I had the good fortune of attending a portion of the Green Grid Technical Forum in Santa Clara last week, and seeing Corban Lester's presentation based on a new white paper that analyzes utility server virtualization/consolidation incentive programs. (Presentation only available for Green Grid members.) Corban is with Lockheed Martin and heads up the Green Grid's Utility Task Force.
The paper and presentation did a reasonable job explaining why utilities have entered the data center and information technology markets with their energy efficiency programs. I have quibbles on minor points: I don't think efficiency program managers are as risk averse as portrayed, or that utilities are attracted to the market because it has a high PR profile. Utilities are scrambling for savings to meet their targets, and have an obligation in many cases to address all energy use sectors.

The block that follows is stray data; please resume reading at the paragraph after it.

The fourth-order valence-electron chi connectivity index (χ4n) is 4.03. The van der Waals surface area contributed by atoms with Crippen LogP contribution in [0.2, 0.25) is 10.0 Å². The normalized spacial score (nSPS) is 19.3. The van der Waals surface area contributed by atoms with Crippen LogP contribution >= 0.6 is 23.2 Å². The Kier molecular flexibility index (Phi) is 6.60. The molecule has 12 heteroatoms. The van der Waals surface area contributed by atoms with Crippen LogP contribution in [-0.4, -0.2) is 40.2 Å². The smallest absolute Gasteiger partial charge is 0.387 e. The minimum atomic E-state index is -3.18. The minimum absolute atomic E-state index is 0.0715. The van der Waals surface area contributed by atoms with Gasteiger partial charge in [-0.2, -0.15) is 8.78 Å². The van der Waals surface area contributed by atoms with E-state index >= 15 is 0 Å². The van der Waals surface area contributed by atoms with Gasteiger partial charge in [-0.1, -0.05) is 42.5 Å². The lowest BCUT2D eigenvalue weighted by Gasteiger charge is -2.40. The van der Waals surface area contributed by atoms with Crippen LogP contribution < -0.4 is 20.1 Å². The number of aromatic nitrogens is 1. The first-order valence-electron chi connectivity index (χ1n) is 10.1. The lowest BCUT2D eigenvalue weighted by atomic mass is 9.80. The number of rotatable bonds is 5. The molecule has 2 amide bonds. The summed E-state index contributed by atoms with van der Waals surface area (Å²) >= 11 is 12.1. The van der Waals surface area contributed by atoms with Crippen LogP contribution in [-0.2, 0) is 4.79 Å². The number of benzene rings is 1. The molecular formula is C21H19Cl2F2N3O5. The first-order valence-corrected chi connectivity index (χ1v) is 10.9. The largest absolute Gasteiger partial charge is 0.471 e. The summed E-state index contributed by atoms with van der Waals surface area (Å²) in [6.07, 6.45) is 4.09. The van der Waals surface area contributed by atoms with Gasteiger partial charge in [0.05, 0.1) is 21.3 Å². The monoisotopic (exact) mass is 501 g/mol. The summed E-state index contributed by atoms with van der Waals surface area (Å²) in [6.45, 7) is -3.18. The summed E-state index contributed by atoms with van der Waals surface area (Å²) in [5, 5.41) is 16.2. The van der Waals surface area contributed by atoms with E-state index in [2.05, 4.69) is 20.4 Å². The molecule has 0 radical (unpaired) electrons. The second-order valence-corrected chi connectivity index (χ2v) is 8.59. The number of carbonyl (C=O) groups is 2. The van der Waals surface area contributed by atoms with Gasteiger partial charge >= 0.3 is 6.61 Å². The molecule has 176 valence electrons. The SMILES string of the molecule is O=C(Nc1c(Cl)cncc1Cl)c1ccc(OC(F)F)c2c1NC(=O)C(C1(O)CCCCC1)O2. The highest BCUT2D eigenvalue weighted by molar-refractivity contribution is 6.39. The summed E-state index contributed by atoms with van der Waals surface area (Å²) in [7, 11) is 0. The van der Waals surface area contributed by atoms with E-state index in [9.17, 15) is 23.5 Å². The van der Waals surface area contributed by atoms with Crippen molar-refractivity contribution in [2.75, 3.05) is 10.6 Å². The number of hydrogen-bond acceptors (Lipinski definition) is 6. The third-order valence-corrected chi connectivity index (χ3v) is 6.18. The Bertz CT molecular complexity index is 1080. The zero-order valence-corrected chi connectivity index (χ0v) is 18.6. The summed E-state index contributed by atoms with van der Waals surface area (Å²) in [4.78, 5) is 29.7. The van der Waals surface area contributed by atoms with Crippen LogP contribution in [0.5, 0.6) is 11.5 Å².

What I do support in the paper is the conclusion that utility incentives for server virtualization and consolidation is still appropriate despite decisions by California utilities (and BC Hydro) to end their programs.
A tailored program offering that targets smaller enterprise customers rather than sophisticated IT shops is still needed to drive market penetration and adoption of virtualization - my reading of the market reports says eighty or ninety percent of the market is untouched. That represents an incredible opportunity to drive energy efficiency in the short term, slowing the need for new data center capacity.